A transplant from Minnesota, Brandon Tormanen has lived in the Mile High City for almost six years. He’s a master of the intimate portrait as well as a rooftop explorer, but some of his best work is done in nature. Hanging Lake is one of the most photographed scenes in the state, but it can look new when seen through the right perspective. “Pictures do not do this place justice,” Tormanen says of this ephemeral shot. “It’s a staple Colorado landmark. As soon as I got up there, I saw a couple out on the log in the middle of the lake, which seemed super-sketchy, but he ended up proposing to her in front of the small crowd of hikers. The following day, I was at Maroon Bells and another couple got engaged. Maybe I was Cupid that weekend. No pictures compare to the real thing.”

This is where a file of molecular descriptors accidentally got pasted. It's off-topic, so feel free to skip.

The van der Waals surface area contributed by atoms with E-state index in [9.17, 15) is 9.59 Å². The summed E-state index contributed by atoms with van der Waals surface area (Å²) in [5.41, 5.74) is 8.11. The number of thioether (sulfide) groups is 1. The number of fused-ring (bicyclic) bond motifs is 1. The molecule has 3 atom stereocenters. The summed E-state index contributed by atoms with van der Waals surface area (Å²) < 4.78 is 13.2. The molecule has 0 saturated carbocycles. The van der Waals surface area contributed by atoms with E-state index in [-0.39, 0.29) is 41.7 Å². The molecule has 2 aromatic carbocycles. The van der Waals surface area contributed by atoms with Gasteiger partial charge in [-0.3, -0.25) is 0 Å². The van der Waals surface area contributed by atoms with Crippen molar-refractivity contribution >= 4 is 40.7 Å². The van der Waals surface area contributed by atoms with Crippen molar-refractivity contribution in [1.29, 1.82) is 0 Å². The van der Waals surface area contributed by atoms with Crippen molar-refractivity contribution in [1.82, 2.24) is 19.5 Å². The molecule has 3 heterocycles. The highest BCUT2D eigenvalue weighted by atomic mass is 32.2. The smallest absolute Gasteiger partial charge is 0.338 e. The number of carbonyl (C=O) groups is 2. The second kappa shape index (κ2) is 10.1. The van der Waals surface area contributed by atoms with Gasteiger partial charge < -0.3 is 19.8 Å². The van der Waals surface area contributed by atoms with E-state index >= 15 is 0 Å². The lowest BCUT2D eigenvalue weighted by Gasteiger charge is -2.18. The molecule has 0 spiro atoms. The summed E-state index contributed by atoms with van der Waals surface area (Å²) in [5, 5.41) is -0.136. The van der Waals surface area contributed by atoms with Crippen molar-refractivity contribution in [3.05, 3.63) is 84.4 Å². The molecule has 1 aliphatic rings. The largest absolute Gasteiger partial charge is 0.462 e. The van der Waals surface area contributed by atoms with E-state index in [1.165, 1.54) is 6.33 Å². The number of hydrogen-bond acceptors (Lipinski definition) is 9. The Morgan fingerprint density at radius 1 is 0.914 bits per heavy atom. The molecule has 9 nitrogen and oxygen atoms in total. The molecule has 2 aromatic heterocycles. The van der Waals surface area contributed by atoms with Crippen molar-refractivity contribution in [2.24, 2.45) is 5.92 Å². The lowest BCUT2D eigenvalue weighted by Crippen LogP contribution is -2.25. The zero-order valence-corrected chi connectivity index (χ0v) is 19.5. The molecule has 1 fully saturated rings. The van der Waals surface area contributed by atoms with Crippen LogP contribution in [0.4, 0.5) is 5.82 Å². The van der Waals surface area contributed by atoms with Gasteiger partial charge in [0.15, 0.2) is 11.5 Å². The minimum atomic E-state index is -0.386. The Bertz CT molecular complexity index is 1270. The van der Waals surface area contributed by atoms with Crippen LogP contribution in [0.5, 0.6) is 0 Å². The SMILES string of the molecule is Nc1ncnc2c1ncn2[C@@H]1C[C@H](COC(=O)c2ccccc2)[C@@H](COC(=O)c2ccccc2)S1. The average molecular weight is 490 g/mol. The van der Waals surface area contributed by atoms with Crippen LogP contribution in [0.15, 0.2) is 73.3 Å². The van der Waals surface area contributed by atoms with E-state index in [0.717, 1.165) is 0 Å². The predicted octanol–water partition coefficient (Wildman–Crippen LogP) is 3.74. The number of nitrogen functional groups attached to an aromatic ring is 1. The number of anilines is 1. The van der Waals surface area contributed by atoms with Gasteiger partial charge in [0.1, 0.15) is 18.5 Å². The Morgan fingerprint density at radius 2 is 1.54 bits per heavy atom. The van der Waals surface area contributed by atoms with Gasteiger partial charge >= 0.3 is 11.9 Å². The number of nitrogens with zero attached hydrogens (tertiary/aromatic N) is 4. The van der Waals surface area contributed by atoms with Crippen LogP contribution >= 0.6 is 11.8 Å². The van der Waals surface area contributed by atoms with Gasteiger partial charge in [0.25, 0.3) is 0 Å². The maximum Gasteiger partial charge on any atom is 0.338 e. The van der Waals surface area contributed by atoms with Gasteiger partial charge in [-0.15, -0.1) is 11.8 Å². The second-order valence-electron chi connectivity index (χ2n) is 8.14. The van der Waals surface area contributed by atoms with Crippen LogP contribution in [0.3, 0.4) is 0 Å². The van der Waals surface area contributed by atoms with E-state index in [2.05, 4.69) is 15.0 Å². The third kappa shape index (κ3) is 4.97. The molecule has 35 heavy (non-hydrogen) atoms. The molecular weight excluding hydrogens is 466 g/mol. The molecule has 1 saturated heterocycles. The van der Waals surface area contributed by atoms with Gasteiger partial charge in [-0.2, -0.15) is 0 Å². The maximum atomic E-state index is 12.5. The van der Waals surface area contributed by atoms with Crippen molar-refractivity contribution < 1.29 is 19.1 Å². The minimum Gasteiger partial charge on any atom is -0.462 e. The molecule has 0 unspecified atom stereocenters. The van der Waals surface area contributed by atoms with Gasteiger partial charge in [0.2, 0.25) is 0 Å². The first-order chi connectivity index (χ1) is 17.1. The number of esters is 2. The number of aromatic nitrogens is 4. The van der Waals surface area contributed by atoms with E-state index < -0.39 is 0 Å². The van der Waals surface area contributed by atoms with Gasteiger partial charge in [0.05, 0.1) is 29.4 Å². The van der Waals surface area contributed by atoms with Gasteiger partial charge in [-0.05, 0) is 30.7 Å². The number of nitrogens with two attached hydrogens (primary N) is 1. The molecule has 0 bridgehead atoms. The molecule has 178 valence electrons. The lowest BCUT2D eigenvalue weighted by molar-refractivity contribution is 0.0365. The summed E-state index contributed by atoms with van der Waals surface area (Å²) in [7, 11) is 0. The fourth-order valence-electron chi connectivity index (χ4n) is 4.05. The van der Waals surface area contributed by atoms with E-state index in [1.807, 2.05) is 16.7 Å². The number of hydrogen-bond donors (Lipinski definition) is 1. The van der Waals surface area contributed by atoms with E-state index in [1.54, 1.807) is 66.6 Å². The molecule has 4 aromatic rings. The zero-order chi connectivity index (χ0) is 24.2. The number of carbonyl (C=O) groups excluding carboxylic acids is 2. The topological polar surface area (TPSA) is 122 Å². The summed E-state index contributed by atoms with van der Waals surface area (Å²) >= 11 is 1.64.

Colorado Sunshine is an architecturally obsessed, pastel Skittles bag of Denver photography. Its sole contributor is the dedicated Ashley Engler, another co-moderator for @FlippinDenver, who creates images that are as crisp as they are surprising. While many of her photos are original, Engler also does original edits on other photos for this candy-coated Colorado feed.
“My favorite aspect of Instagram has got to be the community of people who use the app. I’ve met so many creative and inspiring photographers from Colorado who are helping put the 303 on the map,” says David Iwane. And with @Davie8theBaby, Iwane has definitely made his mark on that map, too, chasing sunsets that look like they belong on a postcard sent from fairyland. He’s the creator of the popular hashtag #ColoradoCameraClub, and you can purchase his prints through Society6.